4/13/2018 11:48:00 AM Center City hikes sewer and water fees; sets bond sale date
Center City Council has raised sewer and water rates effective for usage in the billing quarter starting July. The council adopted the set of city fees that it reviews annually, 5-0.
Council member Mark Wolcott remarked that maybe the general fund (levy) won’t have to go up with this added income. The pumphouse fee was the last hike in utility charges, imposed in 2012. Council heard city sewer and water costs have been subsidized by general fund monies and ideally these funds ought to be self-supporting. City maintenance supervisor Eric Garner then presented a quote from Nelson Electric Motor Repair of Howard Lake, for a lift station repair, in the area of Crescent Beach Rd. The work will be about $2,500 to replace deteriorated rails, with stainless, that support the pump and allow it to be adjusted.
Highlights from the fee schedule are: the sewer and water fees go to $35 per unit quarterly from $20.
After the base gallon charge (where everybody pays for 8,000 gallons) the per-thousand-gallon used charge will become $3.70.
Late charge for delinquent payments and/or water service shut-off process goes to $15 from $10.
Council also adopted an on-line bill payment system administered through Gov-Pay. There will be a link on the Center City website you can click on to pay bills electronically. Transaction costs for the system are borne by the customer. Or, you can always come to city offices by the Bayview Apartments on Center Avenue, and pay bills in person, or use the secure drop box on the city hall south wall.
City Clerk Norma Anderson mentioned that there have been problems with U.S. Postal delivery of sewer and water bills recently. If residents don’t see their bills soon after the quarter ends they should contact city hall. All pieces of mail are now sent to St Paul, sorted, and then sent back for delivery in Center City; and subsequently pieces are disappearing or arriving very late, she added.
In fire department business on the agenda: the department was represented by Jim Marxer and Chief Travis Greene.
They asked for authority to acquire an ocean shipping container; which at first will store items that need to come out of the fire hall during the remodel, and later will be used for a fire training structure. The chief is talking with private rural property owners who may let the container be kept on their land. He said the goal is for personnel to have this available for training later right nearby.
The shipping container price was capped at $3,500 by council vote.
Greene and Marxer also discussed the policy being drafted for a fitness room which is part of the remodel of the fire hall.
Firefighters want use of the fitness equipment by non-firefighters. Safety is enhanced when people aren’t working-out alone, council was told. Insurance providers, though, have recommended a city policy that prohibits fitness facility use by non-firefighters.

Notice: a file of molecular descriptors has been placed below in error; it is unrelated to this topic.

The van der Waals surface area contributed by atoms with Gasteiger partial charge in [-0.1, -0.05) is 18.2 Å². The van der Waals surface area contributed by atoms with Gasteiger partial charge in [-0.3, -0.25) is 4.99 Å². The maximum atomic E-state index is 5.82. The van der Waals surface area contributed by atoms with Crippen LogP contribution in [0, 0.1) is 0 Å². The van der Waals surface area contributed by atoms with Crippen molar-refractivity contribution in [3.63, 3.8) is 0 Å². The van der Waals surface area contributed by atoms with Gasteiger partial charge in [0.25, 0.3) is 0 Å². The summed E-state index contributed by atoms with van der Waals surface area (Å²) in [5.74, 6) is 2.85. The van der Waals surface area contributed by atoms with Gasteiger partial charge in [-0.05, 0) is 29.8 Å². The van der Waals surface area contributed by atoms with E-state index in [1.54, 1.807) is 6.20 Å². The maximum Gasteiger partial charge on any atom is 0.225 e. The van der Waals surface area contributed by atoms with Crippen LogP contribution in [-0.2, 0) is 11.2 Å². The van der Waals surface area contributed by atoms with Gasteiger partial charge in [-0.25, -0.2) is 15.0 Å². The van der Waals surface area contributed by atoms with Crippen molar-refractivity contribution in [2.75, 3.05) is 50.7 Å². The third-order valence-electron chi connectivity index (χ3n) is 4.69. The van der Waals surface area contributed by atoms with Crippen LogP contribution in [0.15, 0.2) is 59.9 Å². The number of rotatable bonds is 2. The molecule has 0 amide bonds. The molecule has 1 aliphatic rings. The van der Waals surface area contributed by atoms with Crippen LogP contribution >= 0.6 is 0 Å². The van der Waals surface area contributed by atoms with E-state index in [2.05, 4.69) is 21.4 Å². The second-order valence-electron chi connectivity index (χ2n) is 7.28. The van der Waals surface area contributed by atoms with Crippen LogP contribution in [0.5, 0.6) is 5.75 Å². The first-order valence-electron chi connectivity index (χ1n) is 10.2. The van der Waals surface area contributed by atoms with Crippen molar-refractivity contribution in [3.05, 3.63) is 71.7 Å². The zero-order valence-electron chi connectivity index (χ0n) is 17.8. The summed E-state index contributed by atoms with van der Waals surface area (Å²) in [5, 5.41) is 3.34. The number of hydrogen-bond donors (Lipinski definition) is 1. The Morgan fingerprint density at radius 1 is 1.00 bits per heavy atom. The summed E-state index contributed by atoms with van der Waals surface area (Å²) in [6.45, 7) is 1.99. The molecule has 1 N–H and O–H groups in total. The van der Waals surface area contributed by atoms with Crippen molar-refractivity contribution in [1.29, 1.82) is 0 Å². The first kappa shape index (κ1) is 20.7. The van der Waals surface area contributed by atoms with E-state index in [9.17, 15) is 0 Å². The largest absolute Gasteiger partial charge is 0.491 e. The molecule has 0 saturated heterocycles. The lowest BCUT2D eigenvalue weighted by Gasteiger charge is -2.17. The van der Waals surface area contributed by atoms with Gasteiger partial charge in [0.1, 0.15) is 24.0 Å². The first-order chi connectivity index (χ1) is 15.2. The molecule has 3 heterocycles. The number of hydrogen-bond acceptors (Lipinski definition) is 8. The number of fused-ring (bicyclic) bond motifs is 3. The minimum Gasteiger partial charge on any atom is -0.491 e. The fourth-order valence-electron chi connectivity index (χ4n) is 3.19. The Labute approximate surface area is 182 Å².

There was no action. The policy will continue to be reviewed in the next ordinance subcommittee session.
The department is at around 16 members and welcomes interested future firefighters to look into joining. Membership should be closer to 20 or 22, said the chief.
As for the fire hall project and the half-million dollar bonding to finance it-- council secheduled a special meeting for Thursday, April 12 to receive bids.
The bond sale itself can not be acted on or “dispersed” until April 16. There is a 30-day reverse referendum window open until then, should citizens petition demanding a vote on the fire hall project. (Press story March 15.)
Rain Garden grant money is still available from a Targeted Watershed water management program and council unanimously okayed a plan for a rain garden on Center Avenue, where drainage issues exist near city hall. Chisago County Soil and Water Conservation District staffer Casey Thiel got the go-ahead to gather project quotes on behalf of the city.
Garner reported that he had spoken with a power company representative during recent improvements done to the Xcel system. Poles and wires have been upgraded on the south edge of Hwy 8 east of downtown, which the city expected.
But, Garner said he noticed a pole erected near mainstreet off the highway (by Dock & Marine) and learned that plans included a large, unsightly piece of equipment atop the pole known as a Viper Switch. Industry print material says the device is for “over current protection.”
Garner commented the utility upgrade in the downtown-- along with the recent street reconstruction--had specifically included removing unsightly poles and powerlines. He advised the company that the city will be unhappy with this proposed location for the Viper Switch apparatus.
Council directed staff to continue to discuss the matter with the grid improvement project managers and see if this switch can be placed in a less visible location. Garner added he was informed the electrical grid project isn’t scheduled to advance much again until May.
Also-- the south end of Grand Avenue, basically from Lorens Park north towards Hwy 8 a few hundred feet, is being eyed for repairs and paving. Garner informed council that he and city engineering consultants are putting together measurements for bituminous quantities and estimating costs before he brings action to council.
The parcel at 425 North Main Street, where the street ends, was approved for setback and impervious surface variances for a deck and walkway of decking material.
The council was also made aware of a public hearing to be set later, for the same owners, wanting city easements to be vacated at that address. Council member Wolcott asked if the owner was unaware of the easement due to the title search failing to identify the easement when the house was recently purchased? The owner said there’s no mortgage.
Paperwork and a new survey is pending on the easement details, so a hearing would not likely happen before June.